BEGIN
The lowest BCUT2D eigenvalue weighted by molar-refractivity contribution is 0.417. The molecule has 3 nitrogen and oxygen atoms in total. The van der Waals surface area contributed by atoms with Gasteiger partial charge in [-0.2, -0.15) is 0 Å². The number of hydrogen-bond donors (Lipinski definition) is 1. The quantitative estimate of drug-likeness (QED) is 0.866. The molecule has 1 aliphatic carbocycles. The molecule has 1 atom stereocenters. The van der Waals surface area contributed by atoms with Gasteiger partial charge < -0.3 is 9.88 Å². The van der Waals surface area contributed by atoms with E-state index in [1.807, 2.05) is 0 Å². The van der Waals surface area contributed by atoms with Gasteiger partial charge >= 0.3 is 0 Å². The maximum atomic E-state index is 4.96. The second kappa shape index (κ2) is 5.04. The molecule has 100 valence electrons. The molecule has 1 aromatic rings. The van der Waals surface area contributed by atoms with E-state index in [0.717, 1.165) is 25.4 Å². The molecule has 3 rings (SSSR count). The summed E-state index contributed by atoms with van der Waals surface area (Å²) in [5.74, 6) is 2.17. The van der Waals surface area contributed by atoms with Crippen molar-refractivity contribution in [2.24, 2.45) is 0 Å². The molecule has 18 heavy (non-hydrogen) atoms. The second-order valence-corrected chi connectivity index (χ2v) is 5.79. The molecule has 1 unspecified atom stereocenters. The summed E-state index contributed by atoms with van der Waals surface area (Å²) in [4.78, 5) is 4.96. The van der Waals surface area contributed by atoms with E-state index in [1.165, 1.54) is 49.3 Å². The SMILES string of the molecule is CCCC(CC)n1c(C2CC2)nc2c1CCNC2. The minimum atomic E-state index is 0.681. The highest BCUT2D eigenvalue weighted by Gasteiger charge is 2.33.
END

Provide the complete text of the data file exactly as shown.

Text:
The lowest BCUT2D eigenvalue weighted by molar-refractivity contribution is 0.417. The molecule has 3 nitrogen and oxygen atoms in total. The van der Waals surface area contributed by atoms with Gasteiger partial charge in [-0.2, -0.15) is 0 Å². The number of hydrogen-bond donors (Lipinski definition) is 1. The quantitative estimate of drug-likeness (QED) is 0.866. The molecule has 1 aliphatic carbocycles. The molecule has 1 atom stereocenters. The van der Waals surface area contributed by atoms with Gasteiger partial charge < -0.3 is 9.88 Å². The van der Waals surface area contributed by atoms with E-state index in [1.807, 2.05) is 0 Å². The van der Waals surface area contributed by atoms with Gasteiger partial charge >= 0.3 is 0 Å². The maximum atomic E-state index is 4.96. The second kappa shape index (κ2) is 5.04. The molecule has 100 valence electrons. The molecule has 1 aromatic rings. The van der Waals surface area contributed by atoms with E-state index in [0.717, 1.165) is 25.4 Å². The molecule has 3 rings (SSSR count). The summed E-state index contributed by atoms with van der Waals surface area (Å²) in [5.74, 6) is 2.17. The van der Waals surface area contributed by atoms with Crippen molar-refractivity contribution in [2.24, 2.45) is 0 Å². The molecule has 18 heavy (non-hydrogen) atoms. The second-order valence-corrected chi connectivity index (χ2v) is 5.79. The molecule has 1 unspecified atom stereocenters. The summed E-state index contributed by atoms with van der Waals surface area (Å²) in [4.78, 5) is 4.96. The van der Waals surface area contributed by atoms with E-state index in [1.165, 1.54) is 49.3 Å². The SMILES string of the molecule is CCCC(CC)n1c(C2CC2)nc2c1CCNC2. The minimum atomic E-state index is 0.681. The highest BCUT2D eigenvalue weighted by Gasteiger charge is 2.33.